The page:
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HOMESTEAD, Fla. — Denny Hamlin found the magic at Homestead-Miami Speedway, once again.
Hamlin went to the lead for the final time with 30 laps left and held off Chase Elliott for his record-tying third NASCAR Cup Series victory at Homestead.
Former drivers Tony Stewart and Greg Biffle are the other three-time winners. Hamlin is in the club now, after battling Elliott most of the night.
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“This one was real special,” Hamlin said.
Hamlin raced to his third victory of the season and 40th overall. He opened the season with a victory in the Daytona 500 and won at Darlington last month. And when the night was over, Hamlin — who wears the Michael Jordan “Jumpman” logo on his race suit — made no secret that he’s racing with some extra energy these days.
“I’m motivated. I’m motivated more than ever,” Hamlin said.
He led 137 of 267 laps on the 1 1/2-mile track in Joe Gibbs Racing’s No. 11 Toyota, finishing 0.895 ahead of Elliott.
“I just need to get through lap traffic better,” Elliott said.
Ryan Blaney was third in a race oft-delayed by rain and lightning. Tyler Reddick finished fourth.
“I just needed to execute a little bit better,” Reddick said. “It was tough. We were just a little bit off there in the last two runs.”
Fittingly, a very long day was the capper to a very long week for NASCAR — three Cup Series races in eight days, all of them bringing drivers into hot and steamy weather conditions that left many of them exhausted, all wrapped around the ongoing national outcry surrounding the battle for racial equality.
Bubba Wallace, the only black driver in the Cup Series, has become the sport’s most prominent activist after he successfully called last week on NASCAR to ban Confederate flags at its events; the series quickly did just that to mostly rave reviews. So, while fans —1,000 of them, mostly invited military members who could each bring a guest — were back at a NASCAR race for the first time since the coronavirus pandemic started, there were none of the banned flags in sight.
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Most of those fans were gone when Hamlin drove under the checkered flag at 10:46 p.m., ending the marathon day.
The race was over. So was the day. Finally.
“I knew if I was just patient, ran the pace I wanted and the pace I was comfortable with, we were going to be hard to beat in the long run,” Hamlin said.
Wallace finished 13th. Jimmie Johnson, the seven-time champion who had the tunnel that leads to the track named in his honor earlier in the weekend and is retiring as a full-time driver after this season, was 16th.
Hamlin won the first two stages and bucked a trend this season, where drivers who do that don’t wind up with the win.
Elliott swept the first two stages at Las Vegas before finishing 26th, Clint Bowyer did it before finishing 22nd at Darlington, Alex Bowman took the first two at Charlotte but ended up 19th, and Elliott did it again and finished 22nd at Bristol.
The last driver to win the first two stages and ultimately win the race was Martin Truex Jr. at Martinsville last Oct. 27. That is, until now.
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“I’ll take every win I can,” Hamlin said. “Let’s just keep piling them up.”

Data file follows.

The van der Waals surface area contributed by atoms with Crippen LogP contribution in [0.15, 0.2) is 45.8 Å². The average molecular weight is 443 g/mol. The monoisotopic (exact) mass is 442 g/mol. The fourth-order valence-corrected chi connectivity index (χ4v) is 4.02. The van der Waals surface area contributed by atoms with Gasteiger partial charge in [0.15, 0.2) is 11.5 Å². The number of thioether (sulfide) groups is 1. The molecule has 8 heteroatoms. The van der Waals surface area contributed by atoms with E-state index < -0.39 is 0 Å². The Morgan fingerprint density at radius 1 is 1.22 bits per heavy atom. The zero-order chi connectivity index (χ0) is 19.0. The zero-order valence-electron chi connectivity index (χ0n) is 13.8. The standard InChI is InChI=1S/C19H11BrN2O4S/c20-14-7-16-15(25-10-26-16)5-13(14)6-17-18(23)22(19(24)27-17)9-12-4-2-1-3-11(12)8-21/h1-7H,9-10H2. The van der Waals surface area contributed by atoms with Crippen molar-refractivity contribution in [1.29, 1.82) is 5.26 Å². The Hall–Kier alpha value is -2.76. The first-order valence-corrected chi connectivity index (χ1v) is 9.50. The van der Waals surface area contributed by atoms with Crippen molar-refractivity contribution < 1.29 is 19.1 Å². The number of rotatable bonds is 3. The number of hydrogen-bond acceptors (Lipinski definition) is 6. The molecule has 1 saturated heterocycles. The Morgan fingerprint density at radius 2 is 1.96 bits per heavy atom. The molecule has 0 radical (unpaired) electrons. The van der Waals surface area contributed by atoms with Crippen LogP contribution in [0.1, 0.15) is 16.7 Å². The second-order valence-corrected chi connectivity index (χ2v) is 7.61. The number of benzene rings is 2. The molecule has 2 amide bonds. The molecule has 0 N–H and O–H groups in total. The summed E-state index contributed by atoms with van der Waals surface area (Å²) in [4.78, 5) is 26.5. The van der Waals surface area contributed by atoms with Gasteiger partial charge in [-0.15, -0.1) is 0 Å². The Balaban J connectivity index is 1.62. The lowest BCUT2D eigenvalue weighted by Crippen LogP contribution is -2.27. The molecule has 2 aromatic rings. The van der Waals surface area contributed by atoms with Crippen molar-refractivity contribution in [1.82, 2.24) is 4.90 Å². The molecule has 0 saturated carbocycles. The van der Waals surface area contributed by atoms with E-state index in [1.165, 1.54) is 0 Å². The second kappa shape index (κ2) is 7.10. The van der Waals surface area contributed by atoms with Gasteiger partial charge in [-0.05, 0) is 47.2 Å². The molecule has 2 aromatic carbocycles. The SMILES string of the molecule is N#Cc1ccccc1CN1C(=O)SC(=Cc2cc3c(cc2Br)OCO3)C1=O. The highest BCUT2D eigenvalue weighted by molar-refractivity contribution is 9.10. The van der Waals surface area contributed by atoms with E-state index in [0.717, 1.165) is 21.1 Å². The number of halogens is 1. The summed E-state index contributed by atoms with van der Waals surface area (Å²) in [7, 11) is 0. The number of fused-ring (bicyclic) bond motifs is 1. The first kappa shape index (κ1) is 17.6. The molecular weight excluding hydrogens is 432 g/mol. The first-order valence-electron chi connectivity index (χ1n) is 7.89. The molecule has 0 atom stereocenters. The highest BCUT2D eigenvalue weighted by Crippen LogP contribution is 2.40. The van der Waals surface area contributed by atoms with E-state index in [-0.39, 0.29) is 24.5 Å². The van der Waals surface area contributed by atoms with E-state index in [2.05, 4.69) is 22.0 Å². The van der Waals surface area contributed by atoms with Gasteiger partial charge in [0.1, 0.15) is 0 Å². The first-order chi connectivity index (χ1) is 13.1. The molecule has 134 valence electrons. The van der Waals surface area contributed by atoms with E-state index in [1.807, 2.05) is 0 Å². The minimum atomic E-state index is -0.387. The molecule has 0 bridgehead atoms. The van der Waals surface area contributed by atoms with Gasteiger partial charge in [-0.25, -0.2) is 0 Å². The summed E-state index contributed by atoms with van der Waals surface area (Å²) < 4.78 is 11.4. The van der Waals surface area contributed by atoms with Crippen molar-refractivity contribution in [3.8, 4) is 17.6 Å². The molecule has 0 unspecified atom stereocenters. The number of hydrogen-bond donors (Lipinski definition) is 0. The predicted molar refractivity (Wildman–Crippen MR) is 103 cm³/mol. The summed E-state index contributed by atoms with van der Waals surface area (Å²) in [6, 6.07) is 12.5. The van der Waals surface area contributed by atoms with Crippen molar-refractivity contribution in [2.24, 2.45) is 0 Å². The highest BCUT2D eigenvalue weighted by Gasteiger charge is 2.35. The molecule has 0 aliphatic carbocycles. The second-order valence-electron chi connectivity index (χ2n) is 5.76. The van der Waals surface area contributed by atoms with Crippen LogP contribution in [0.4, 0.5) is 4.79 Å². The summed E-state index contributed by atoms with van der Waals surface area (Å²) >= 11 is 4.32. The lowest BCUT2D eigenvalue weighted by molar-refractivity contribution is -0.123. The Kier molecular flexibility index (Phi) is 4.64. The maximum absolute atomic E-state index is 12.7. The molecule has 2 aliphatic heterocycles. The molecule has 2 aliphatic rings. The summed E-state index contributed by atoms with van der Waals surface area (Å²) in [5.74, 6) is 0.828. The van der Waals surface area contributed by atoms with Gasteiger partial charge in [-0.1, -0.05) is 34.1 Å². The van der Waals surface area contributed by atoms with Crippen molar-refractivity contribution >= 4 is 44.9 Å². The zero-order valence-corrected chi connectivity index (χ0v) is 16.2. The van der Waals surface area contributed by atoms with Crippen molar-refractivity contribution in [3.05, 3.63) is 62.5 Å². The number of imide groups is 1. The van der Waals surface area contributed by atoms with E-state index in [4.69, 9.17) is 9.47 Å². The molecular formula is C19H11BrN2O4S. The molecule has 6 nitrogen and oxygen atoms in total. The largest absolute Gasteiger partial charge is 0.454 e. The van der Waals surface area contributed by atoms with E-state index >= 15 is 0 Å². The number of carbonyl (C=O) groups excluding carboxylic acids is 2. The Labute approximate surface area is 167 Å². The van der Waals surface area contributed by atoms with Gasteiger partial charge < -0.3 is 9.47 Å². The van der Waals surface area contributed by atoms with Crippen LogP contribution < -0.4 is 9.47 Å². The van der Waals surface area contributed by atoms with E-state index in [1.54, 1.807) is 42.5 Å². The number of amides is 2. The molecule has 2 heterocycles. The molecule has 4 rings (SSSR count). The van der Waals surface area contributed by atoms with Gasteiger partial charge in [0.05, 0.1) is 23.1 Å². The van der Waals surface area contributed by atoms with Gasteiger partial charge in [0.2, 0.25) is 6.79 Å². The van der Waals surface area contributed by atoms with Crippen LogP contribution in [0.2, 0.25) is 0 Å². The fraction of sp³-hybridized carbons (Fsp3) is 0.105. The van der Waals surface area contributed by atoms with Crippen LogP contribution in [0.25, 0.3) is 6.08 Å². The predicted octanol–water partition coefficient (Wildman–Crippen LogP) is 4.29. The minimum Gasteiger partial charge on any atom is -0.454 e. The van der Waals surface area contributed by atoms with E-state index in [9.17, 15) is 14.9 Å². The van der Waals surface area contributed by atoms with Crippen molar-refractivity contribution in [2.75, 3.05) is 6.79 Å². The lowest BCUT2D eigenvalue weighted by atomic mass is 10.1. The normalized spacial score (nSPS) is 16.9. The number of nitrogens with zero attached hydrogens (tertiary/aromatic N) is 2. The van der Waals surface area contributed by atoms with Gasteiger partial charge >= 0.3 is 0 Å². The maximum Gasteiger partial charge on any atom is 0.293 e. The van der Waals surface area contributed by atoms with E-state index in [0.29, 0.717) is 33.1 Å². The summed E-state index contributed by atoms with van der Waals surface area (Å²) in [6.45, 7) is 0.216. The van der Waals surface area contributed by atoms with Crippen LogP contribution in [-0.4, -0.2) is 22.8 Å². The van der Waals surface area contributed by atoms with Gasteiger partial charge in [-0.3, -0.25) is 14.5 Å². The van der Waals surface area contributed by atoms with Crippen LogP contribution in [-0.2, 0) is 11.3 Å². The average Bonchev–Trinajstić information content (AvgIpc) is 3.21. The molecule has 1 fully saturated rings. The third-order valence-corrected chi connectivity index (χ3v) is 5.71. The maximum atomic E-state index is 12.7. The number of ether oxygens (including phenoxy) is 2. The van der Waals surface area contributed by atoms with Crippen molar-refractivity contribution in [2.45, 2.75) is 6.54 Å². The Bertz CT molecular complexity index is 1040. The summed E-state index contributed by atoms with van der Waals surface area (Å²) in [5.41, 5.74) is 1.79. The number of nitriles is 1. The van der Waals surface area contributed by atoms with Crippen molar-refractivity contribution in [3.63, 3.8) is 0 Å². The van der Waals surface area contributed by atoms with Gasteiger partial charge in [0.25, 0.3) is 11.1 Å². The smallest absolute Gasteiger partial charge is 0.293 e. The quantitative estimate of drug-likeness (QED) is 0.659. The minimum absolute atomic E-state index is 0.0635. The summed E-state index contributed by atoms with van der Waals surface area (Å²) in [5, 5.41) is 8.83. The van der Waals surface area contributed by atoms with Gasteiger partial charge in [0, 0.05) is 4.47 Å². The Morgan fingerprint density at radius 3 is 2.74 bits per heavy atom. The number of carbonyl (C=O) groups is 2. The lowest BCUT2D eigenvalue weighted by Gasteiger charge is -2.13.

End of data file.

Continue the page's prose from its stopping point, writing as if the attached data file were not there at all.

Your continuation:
The weather toyed with the race all day.
A slight shower, one where it only rained over Turns 3 and 4, popped up around the very instant that drivers fired up the engines to get things going. That was followed by the day’s first batch of lightning and the delay caused the race to start 55 minutes later than planned.
Drivers got through three laps — not even five miles — when lightning was spotted near the track and a caution came out that turned into a red-flag stoppage and would last for 2 hours, 8 minutes. And after about 25 more laps once things finally resumed, lightning struck again to prompt another interruption of nearly 39 minutes.
“It was a little bit different,” Blaney said. “Obviously, we raced later than we thought, but on the other side of that, the race that we’re used to down here usually ends a little bit later too. ... It was difficult getting in and out of the car, that part stinks, but safety is important.”
Counting the pre-race delay, that was 3 hours, 42 minutes of sitting around in weather-related stoppages on a day where most of the track was completely dry throughout. It was 8:15 p.m. when the green flag dropped again and drivers — who had been through only 33 laps to that point — started the final 234 times around the Homestead surface.
Austin Dillon had a day he’ll never forget, though his seventh-place finish wasn’t even close to the most significant development. Dillon and wife Whitney became parents early Sunday, announcing the birth of a boy named Ace.
“Hardest thing I’ve ever had to do was say goodbye to go race today,” Dillon wrote in the Instagram post in which he announced the birth. “Hopefully we bring back a trophy for Ace on the first day we welcomed him into this world!”
Instead, the trophy went to Hamlin, who has now won this season with stands full of fans (Daytona), no fans (the second race at Darlington) and some fans (Homestead).
“It’s a number that I’ve been looking at for quite a few years and at one point I didn’t know if I’d get there,” Hamlin said of hitting the 40-win milestone. “I’ve adjusted my goals since then. ... I don’t think we’re at the top of our game with our team yet.”